by Mike Ricotta - May 9, 2017
U.S. businesses are breaking records in digital ad spend in 2017, on pace for $77 billion nationwide (according to eMarkerter.com data). Fortune magazine calculates Amazon’s digital ad spend at 91% of their marketing budget in 2015, following Etsy’s 94% and beating Apple’s 85%. While this is great news for digital media agencies, avoiding dead ad spend is proving costly to agencies who subsidize the costs of full-time engineers, due to website downtime. How much, you might ask? Let’s take a look…
According to cloudendure.com’s quarterly surveys of the top 100,000 most visited websites in the U.S., between 86% and 89% experienced website downtime troubles. As of 2015, Quora.com estimates the US hosts 43% of the world’s websites, which according to internetlivestats.com, is a total of 1.1 billion. Although cloudendure.com does not specify if the top 100k US visited sites are US owned, we can safely assume our 100k is between 10% and 21% of the total, which is a healthy sample size.
When reviewing their first 3 quarters, websites short of 99.99% uptime totaled 2.52 million hours of website downtime. The 3 sampled reports are available here: Q1, Q2, Q3. Based on eMarketer’s 2017 forecasts and cloudendure.com’s downtime figures, we estimate between $22 and $38 million in digital ad spend are promoting dead websites during average traffic, among the U.S’s top tech budgets. What becomes more troublesome about these cost estimates, however, is that ad campaigns are typically running during periods of high traffic and guess what high traffic can result in… you guessed it; website downtime.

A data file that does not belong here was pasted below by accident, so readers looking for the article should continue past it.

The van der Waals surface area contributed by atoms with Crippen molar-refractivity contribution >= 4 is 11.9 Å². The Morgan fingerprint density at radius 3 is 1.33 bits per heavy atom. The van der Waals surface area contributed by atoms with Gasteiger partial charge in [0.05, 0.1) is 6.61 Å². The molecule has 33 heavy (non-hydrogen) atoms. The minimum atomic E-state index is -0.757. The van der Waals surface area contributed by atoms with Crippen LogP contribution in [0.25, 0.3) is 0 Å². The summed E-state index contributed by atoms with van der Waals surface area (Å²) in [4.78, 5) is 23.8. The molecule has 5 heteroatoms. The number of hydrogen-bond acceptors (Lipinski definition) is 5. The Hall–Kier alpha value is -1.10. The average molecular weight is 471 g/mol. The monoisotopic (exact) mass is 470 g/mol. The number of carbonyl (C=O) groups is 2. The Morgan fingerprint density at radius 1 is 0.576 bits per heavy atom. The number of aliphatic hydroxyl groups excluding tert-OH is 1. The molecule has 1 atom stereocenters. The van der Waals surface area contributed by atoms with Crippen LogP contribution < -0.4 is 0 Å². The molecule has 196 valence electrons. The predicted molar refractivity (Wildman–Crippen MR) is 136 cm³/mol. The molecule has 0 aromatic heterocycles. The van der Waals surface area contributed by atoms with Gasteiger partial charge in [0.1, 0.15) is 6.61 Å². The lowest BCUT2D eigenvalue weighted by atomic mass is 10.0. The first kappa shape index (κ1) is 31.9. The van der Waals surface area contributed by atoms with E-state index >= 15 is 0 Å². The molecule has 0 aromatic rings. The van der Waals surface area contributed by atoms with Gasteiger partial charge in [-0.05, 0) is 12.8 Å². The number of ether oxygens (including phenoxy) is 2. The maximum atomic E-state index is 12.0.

According to a 2013 report by LoadStorm, 58% of website owners admit overestimating their hosting capabilities (often when it’s too late). A total 68% of polled administrators reported performance and stability problems, citing the primary driving cause of website downtime as caused by a lack of capacity to support their traffic.
When combining the multiple-choice percentages, only 35/193 responses (18%) cited bugs as the cause. Consider, then, that our estimated $22-$38 million is dramatically underestimated when considering that website downtime occurs during periods of highest ad-spend. That also doesn’t account for missed opportunities; Rigor.com reports that during a 2013 downtime period, Target.com missed out on $464k in revenue during just 2.5 hours of downtime.
When factoring leads from organic search and the average business’s (lower) budgets, website downtime has a significant impact upon cost per acquisition (CPA) and other KPI’s that agencies’ rely upon to demonstrate their value in retaining contracts. How much, you might ask?
In 2014, SearchEngineLand.com (SEL) published an article on the top 7 conversion rate truths, analyzing conversion rates of median, top 25%, and top 10% converting web presences, based on the page’s industry (eCommerce performed lowest). The general trend indicates a roughly 2x relationship between top 25% converting sites and the median, which gives us a relative benchmark for value-based KPI’s. In order to do an analysis of how KPI’s are impacted by website downtime, we’ll use this data, to set up an example.